To make testing as fair as possible, I kept each shot spread out so I wouldn’t compromise the overall integrity of armor insert. After firing 2 rounds of .380 Auto as well as 9mm, there wasn’t very much deformation at all. The armor insert help up surprisingly well with no major bulging in plate even after taking 4 shots. Once those were completed, I fired the .40 S&W rounds as well as the .45 Auto ball rounds. In both cases, there were slight small bulges from the impact but if you looked at it quickly, the plate would still look normal.
The plate was fairly unphased for most of the testing right up until I started hitting it with the faster SIG rounds and magnum cartridges. Both the .357 SIG and .357 Magnum sent the armor insert sailing off the its backing with some fairly substantial deformation. There was no penetration which means the plate did its job but you would most likely have some bruised or broken ribs after absorbing the energy from a forceful hit. The .44 Magnum was much of the story with some substantial deformation but did not penetrate the plate. I can gladly report that all the calibers I fired at the armor insert did not penetrate and stopped inside the kevlar layers.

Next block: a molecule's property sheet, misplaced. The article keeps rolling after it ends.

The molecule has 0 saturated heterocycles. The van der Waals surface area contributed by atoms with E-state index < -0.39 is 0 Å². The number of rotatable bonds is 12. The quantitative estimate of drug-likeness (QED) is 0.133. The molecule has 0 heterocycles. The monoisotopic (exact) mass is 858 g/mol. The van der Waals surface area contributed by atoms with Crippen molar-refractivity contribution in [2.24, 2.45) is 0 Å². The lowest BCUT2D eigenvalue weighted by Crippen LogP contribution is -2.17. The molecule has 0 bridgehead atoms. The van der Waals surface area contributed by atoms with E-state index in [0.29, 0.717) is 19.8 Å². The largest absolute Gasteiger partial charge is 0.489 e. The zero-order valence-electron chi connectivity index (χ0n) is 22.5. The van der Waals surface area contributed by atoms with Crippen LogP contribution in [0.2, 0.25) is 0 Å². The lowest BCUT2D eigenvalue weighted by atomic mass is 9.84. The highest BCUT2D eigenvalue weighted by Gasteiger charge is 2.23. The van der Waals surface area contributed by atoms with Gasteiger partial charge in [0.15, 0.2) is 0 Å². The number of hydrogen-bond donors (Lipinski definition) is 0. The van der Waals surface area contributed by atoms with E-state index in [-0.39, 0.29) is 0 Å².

Pushing the Limits